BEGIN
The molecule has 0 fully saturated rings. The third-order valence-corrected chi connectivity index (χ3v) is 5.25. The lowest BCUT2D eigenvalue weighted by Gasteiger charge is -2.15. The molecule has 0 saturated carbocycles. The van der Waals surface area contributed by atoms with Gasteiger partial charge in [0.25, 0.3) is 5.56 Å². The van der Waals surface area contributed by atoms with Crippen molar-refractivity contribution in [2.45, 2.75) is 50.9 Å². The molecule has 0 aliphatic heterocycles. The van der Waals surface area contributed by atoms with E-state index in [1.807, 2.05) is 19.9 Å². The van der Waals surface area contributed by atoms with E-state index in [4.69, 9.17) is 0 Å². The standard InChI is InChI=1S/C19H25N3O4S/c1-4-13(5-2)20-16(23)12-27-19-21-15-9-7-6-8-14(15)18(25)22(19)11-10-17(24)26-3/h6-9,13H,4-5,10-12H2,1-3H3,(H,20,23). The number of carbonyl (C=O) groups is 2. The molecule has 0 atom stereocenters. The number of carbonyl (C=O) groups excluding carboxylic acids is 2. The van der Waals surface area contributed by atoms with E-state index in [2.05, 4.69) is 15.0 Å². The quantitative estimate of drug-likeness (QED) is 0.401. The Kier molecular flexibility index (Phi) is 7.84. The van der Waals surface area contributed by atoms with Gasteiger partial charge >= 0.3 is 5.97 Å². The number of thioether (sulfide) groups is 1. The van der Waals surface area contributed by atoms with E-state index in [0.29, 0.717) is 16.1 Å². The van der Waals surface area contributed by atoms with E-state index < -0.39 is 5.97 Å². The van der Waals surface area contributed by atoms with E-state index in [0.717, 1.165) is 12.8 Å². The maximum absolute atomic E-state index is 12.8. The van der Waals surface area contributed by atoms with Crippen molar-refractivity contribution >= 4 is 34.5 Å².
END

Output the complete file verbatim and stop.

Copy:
The molecule has 0 fully saturated rings. The third-order valence-corrected chi connectivity index (χ3v) is 5.25. The lowest BCUT2D eigenvalue weighted by Gasteiger charge is -2.15. The molecule has 0 saturated carbocycles. The van der Waals surface area contributed by atoms with Gasteiger partial charge in [0.25, 0.3) is 5.56 Å². The van der Waals surface area contributed by atoms with Crippen molar-refractivity contribution in [2.45, 2.75) is 50.9 Å². The molecule has 0 aliphatic heterocycles. The van der Waals surface area contributed by atoms with E-state index in [1.807, 2.05) is 19.9 Å². The van der Waals surface area contributed by atoms with E-state index in [4.69, 9.17) is 0 Å². The standard InChI is InChI=1S/C19H25N3O4S/c1-4-13(5-2)20-16(23)12-27-19-21-15-9-7-6-8-14(15)18(25)22(19)11-10-17(24)26-3/h6-9,13H,4-5,10-12H2,1-3H3,(H,20,23). The number of carbonyl (C=O) groups is 2. The molecule has 0 atom stereocenters. The number of carbonyl (C=O) groups excluding carboxylic acids is 2. The van der Waals surface area contributed by atoms with E-state index in [2.05, 4.69) is 15.0 Å². The quantitative estimate of drug-likeness (QED) is 0.401. The Kier molecular flexibility index (Phi) is 7.84. The van der Waals surface area contributed by atoms with Gasteiger partial charge >= 0.3 is 5.97 Å². The number of thioether (sulfide) groups is 1. The van der Waals surface area contributed by atoms with E-state index in [0.29, 0.717) is 16.1 Å². The van der Waals surface area contributed by atoms with E-state index < -0.39 is 5.97 Å². The van der Waals surface area contributed by atoms with E-state index in [0.717, 1.165) is 12.8 Å². The maximum absolute atomic E-state index is 12.8. The van der Waals surface area contributed by atoms with Crippen molar-refractivity contribution >= 4 is 34.5 Å².